ScholarSpace will be brought offline for upgrades on Wednesday December 9th at 11AM HST. Service will be disrupted for approximately 2 hours. Please direct any questions to

Item Description

Show full item record

Title: Taiwan's rising rationalism : generations, politics, and "Taiwanese nationalism" 
Author: Rigger, Shelley
Date: 2006
Publisher: Washington, D.C.: East-West Center Washington
Abstract: There is a widespread perception among Taiwan-watchers that the rising proportion of islanders who identify themselves as Taiwanese is driving increased enthusiasm for an independent Taiwan and flagging interest in political rapprochement with the PRC. They perceive a steady increase of "Taiwanese nationalism," as a serious obstacle to stabilizing cross-strait relations. This study, however, argues that Taiwanese public opinion is increasingly favorable to peaceful relations in the Taiwan Strait. Using generational analysis, it shows that while many older Taiwanese hold passionate views about cross-strait relations, younger Taiwanese tend to be pragmatic, moderate, and open-minded.

It disaggregates the components of "Taiwanese nationalism" and shows that while the phenomenon is common among older Taiwanese—including most of Taiwan's current political leadership—it is less wide-spread among younger age groups. For those born after 1950, a strong Taiwanese identity often coexists with neutral or even positive views of China. Overall generational analysis supports an optimistic assessment of the future of cross-strait relations. Attitudes that are most destructive to cross-strait ties are held by age cohorts whose political influence is waning. Younger Taiwanese lack the passion that drives today's leaders. This is not to say that young Taiwanese do not feel a strong connection to Taiwan as their homeland. For them, loving Taiwan does not mean hating China. If the PRC refrains from acting in ways that provoke negative reactions from young Taiwanese, current trends suggest that Taiwan's public will demand better relations between the two sides in the future.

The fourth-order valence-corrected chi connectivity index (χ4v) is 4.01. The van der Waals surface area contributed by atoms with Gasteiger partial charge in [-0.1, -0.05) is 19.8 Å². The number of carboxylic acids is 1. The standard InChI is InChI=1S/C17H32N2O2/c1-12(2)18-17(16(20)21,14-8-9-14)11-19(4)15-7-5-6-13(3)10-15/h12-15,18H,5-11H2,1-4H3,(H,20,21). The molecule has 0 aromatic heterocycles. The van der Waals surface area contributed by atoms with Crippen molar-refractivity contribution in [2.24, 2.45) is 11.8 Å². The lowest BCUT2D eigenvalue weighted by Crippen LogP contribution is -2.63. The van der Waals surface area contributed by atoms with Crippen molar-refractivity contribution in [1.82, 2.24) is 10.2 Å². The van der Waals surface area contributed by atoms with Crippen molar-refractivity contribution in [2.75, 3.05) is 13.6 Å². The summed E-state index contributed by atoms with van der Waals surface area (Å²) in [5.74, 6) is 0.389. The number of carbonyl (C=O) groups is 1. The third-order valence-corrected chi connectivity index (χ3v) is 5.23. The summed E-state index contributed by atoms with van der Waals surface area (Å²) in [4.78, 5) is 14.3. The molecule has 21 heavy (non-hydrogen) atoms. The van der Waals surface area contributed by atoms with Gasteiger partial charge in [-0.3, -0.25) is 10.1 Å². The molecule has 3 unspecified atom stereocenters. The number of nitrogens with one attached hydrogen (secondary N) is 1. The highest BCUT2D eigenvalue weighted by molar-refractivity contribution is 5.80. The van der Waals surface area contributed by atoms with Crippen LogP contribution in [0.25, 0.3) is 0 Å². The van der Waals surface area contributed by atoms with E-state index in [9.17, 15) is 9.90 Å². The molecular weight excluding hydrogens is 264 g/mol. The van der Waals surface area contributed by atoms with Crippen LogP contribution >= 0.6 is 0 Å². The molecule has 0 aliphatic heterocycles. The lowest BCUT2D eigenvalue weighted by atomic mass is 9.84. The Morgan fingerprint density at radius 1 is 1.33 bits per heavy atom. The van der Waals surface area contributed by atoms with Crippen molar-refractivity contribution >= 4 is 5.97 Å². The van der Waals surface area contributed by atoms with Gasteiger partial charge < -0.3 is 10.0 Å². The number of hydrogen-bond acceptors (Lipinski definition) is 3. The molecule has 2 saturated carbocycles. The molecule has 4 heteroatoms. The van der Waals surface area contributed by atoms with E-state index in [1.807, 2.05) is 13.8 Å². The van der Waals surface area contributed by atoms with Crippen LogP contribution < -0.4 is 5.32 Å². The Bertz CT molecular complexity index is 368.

Series/Report No.: East-West Center (Washington, D.C.). Policy studies ; 26
Description: For more about the East-West Center, see
Pages/Duration: ix, 74 pages
LC Subject Headings: Nationalism - Taiwan
Conflict of generations - Taiwan
Political participation - Taiwan - Public opinion
Taiwan - Foreign relations - China
China - Foreign relations - Taiwan
Taiwan - Politics and government - 1945-
Chinese reunification question, 1949- - Public opinion

Item File(s)

Files Size Format View
PS026.pdf 334.0Kb PDF View/Open

This item appears in the following Collection(s)

  • East-West Center (Washington, D.C.). Policy Studies [61]
    Policy Studies presents scholarly analysis of key contemporary domestic and international political, economic, and strategic issues affecting Asia in a policy relevant manner. Written for the policy community, academics, journalists, and the informed public, the peer-reviewed publications in this series provide new policy insights and perspectives based on extensive fieldwork and rigorous scholarship.


Advanced Search


My Account